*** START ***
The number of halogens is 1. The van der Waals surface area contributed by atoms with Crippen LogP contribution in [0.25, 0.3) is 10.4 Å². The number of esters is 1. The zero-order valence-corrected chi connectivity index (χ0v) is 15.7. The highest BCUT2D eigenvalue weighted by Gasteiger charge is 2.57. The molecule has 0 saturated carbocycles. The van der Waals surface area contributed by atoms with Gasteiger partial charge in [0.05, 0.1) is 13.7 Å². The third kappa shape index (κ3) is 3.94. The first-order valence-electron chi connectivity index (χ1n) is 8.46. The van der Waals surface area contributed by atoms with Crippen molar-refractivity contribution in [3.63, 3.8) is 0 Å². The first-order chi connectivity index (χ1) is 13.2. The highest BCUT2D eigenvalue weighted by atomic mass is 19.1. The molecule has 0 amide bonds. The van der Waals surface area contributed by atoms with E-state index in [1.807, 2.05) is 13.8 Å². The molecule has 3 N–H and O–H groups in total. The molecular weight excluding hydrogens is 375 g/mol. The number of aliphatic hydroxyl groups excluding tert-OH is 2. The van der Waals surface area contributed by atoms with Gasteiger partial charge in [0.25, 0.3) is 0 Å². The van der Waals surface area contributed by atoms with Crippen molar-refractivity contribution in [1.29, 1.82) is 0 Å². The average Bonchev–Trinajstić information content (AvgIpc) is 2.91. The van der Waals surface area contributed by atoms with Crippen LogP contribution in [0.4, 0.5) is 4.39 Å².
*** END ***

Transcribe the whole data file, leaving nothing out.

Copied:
The number of halogens is 1. The van der Waals surface area contributed by atoms with Crippen LogP contribution in [0.25, 0.3) is 10.4 Å². The number of esters is 1. The zero-order valence-corrected chi connectivity index (χ0v) is 15.7. The highest BCUT2D eigenvalue weighted by Gasteiger charge is 2.57. The molecule has 0 saturated carbocycles. The van der Waals surface area contributed by atoms with Gasteiger partial charge in [0.05, 0.1) is 13.7 Å². The third kappa shape index (κ3) is 3.94. The first-order valence-electron chi connectivity index (χ1n) is 8.46. The van der Waals surface area contributed by atoms with Crippen molar-refractivity contribution in [3.63, 3.8) is 0 Å². The first-order chi connectivity index (χ1) is 13.2. The highest BCUT2D eigenvalue weighted by atomic mass is 19.1. The molecule has 0 amide bonds. The van der Waals surface area contributed by atoms with E-state index in [1.807, 2.05) is 13.8 Å². The molecule has 3 N–H and O–H groups in total. The molecular weight excluding hydrogens is 375 g/mol. The number of aliphatic hydroxyl groups excluding tert-OH is 2. The van der Waals surface area contributed by atoms with Gasteiger partial charge in [0.25, 0.3) is 0 Å². The van der Waals surface area contributed by atoms with Crippen molar-refractivity contribution in [1.29, 1.82) is 0 Å². The average Bonchev–Trinajstić information content (AvgIpc) is 2.91. The van der Waals surface area contributed by atoms with Crippen LogP contribution in [0.4, 0.5) is 4.39 Å².